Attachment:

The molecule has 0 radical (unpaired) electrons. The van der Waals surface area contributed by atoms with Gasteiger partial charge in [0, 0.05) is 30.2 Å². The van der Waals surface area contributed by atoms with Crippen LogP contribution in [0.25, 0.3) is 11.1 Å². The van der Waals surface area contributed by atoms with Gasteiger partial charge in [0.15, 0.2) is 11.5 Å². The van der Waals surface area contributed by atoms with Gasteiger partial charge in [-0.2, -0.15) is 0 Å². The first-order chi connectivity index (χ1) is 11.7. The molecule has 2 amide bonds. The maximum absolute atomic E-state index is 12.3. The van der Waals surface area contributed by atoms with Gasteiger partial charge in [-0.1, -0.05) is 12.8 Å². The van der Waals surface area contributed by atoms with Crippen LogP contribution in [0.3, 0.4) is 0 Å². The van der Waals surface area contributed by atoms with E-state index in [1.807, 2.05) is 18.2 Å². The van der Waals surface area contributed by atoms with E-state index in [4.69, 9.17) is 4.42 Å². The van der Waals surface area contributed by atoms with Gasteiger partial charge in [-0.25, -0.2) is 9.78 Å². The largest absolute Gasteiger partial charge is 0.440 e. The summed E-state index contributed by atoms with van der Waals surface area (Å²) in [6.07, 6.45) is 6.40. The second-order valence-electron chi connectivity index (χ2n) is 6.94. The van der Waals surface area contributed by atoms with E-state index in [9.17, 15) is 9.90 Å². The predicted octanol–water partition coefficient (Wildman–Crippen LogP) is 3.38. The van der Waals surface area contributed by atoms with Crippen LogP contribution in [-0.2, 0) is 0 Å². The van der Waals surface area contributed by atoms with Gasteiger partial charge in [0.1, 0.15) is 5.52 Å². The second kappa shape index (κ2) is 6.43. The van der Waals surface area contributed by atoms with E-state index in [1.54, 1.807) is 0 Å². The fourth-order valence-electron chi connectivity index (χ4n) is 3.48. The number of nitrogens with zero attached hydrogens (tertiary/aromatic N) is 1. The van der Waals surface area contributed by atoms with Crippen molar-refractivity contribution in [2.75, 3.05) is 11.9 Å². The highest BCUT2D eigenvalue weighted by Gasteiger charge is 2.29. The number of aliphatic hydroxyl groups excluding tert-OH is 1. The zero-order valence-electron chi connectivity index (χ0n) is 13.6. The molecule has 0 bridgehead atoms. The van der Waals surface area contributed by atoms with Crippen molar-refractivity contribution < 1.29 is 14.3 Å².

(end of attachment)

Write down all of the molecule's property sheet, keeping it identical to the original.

The molecule has 0 radical (unpaired) electrons. The van der Waals surface area contributed by atoms with Gasteiger partial charge in [0, 0.05) is 30.2 Å². The van der Waals surface area contributed by atoms with Crippen LogP contribution in [0.25, 0.3) is 11.1 Å². The van der Waals surface area contributed by atoms with Gasteiger partial charge in [0.15, 0.2) is 11.5 Å². The van der Waals surface area contributed by atoms with Gasteiger partial charge in [-0.2, -0.15) is 0 Å². The first-order chi connectivity index (χ1) is 11.7. The molecule has 2 amide bonds. The maximum absolute atomic E-state index is 12.3. The van der Waals surface area contributed by atoms with Gasteiger partial charge in [-0.1, -0.05) is 12.8 Å². The van der Waals surface area contributed by atoms with Crippen LogP contribution in [0.3, 0.4) is 0 Å². The van der Waals surface area contributed by atoms with E-state index in [1.807, 2.05) is 18.2 Å². The van der Waals surface area contributed by atoms with E-state index in [4.69, 9.17) is 4.42 Å². The van der Waals surface area contributed by atoms with Gasteiger partial charge in [-0.25, -0.2) is 9.78 Å². The largest absolute Gasteiger partial charge is 0.440 e. The summed E-state index contributed by atoms with van der Waals surface area (Å²) in [6.07, 6.45) is 6.40. The second-order valence-electron chi connectivity index (χ2n) is 6.94. The van der Waals surface area contributed by atoms with E-state index in [9.17, 15) is 9.90 Å². The predicted octanol–water partition coefficient (Wildman–Crippen LogP) is 3.38. The van der Waals surface area contributed by atoms with Crippen LogP contribution in [-0.2, 0) is 0 Å². The van der Waals surface area contributed by atoms with Gasteiger partial charge in [0.1, 0.15) is 5.52 Å². The second kappa shape index (κ2) is 6.43. The van der Waals surface area contributed by atoms with E-state index in [1.54, 1.807) is 0 Å². The fourth-order valence-electron chi connectivity index (χ4n) is 3.48. The number of nitrogens with zero attached hydrogens (tertiary/aromatic N) is 1. The van der Waals surface area contributed by atoms with Crippen molar-refractivity contribution in [2.75, 3.05) is 11.9 Å². The highest BCUT2D eigenvalue weighted by Gasteiger charge is 2.29. The number of aliphatic hydroxyl groups excluding tert-OH is 1. The zero-order valence-electron chi connectivity index (χ0n) is 13.6. The molecule has 0 bridgehead atoms. The van der Waals surface area contributed by atoms with Crippen molar-refractivity contribution < 1.29 is 14.3 Å².